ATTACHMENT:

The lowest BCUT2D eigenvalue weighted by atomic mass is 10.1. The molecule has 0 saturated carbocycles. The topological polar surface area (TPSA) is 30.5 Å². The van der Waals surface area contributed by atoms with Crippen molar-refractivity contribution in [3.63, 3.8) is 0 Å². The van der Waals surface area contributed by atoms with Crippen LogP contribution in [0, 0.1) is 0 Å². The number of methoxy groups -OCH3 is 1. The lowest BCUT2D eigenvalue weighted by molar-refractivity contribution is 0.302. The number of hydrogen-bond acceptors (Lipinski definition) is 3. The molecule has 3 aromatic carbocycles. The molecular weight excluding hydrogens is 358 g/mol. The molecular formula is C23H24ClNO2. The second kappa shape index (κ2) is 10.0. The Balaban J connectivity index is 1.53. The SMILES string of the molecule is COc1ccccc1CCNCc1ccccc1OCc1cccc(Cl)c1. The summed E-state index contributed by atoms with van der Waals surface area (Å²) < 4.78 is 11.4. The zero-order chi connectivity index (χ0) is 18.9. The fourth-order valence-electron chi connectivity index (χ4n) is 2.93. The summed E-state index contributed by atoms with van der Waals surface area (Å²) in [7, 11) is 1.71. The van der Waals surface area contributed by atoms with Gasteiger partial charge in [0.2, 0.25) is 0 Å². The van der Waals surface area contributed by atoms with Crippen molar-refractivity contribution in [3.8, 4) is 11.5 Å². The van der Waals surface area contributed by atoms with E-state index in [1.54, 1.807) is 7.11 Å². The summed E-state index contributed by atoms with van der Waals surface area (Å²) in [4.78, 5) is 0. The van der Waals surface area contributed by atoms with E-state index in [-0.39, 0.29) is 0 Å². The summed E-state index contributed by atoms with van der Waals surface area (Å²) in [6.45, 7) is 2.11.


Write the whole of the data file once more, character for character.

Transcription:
The lowest BCUT2D eigenvalue weighted by atomic mass is 10.1. The molecule has 0 saturated carbocycles. The topological polar surface area (TPSA) is 30.5 Å². The van der Waals surface area contributed by atoms with Crippen molar-refractivity contribution in [3.63, 3.8) is 0 Å². The van der Waals surface area contributed by atoms with Crippen LogP contribution in [0, 0.1) is 0 Å². The number of methoxy groups -OCH3 is 1. The lowest BCUT2D eigenvalue weighted by molar-refractivity contribution is 0.302. The number of hydrogen-bond acceptors (Lipinski definition) is 3. The molecule has 3 aromatic carbocycles. The molecular weight excluding hydrogens is 358 g/mol. The molecular formula is C23H24ClNO2. The second kappa shape index (κ2) is 10.0. The Balaban J connectivity index is 1.53. The SMILES string of the molecule is COc1ccccc1CCNCc1ccccc1OCc1cccc(Cl)c1. The summed E-state index contributed by atoms with van der Waals surface area (Å²) < 4.78 is 11.4. The zero-order chi connectivity index (χ0) is 18.9. The fourth-order valence-electron chi connectivity index (χ4n) is 2.93. The summed E-state index contributed by atoms with van der Waals surface area (Å²) in [7, 11) is 1.71. The van der Waals surface area contributed by atoms with Gasteiger partial charge in [0.2, 0.25) is 0 Å². The van der Waals surface area contributed by atoms with Crippen molar-refractivity contribution in [3.8, 4) is 11.5 Å². The van der Waals surface area contributed by atoms with E-state index in [1.54, 1.807) is 7.11 Å². The summed E-state index contributed by atoms with van der Waals surface area (Å²) in [4.78, 5) is 0. The van der Waals surface area contributed by atoms with E-state index in [-0.39, 0.29) is 0 Å². The summed E-state index contributed by atoms with van der Waals surface area (Å²) in [6.45, 7) is 2.11.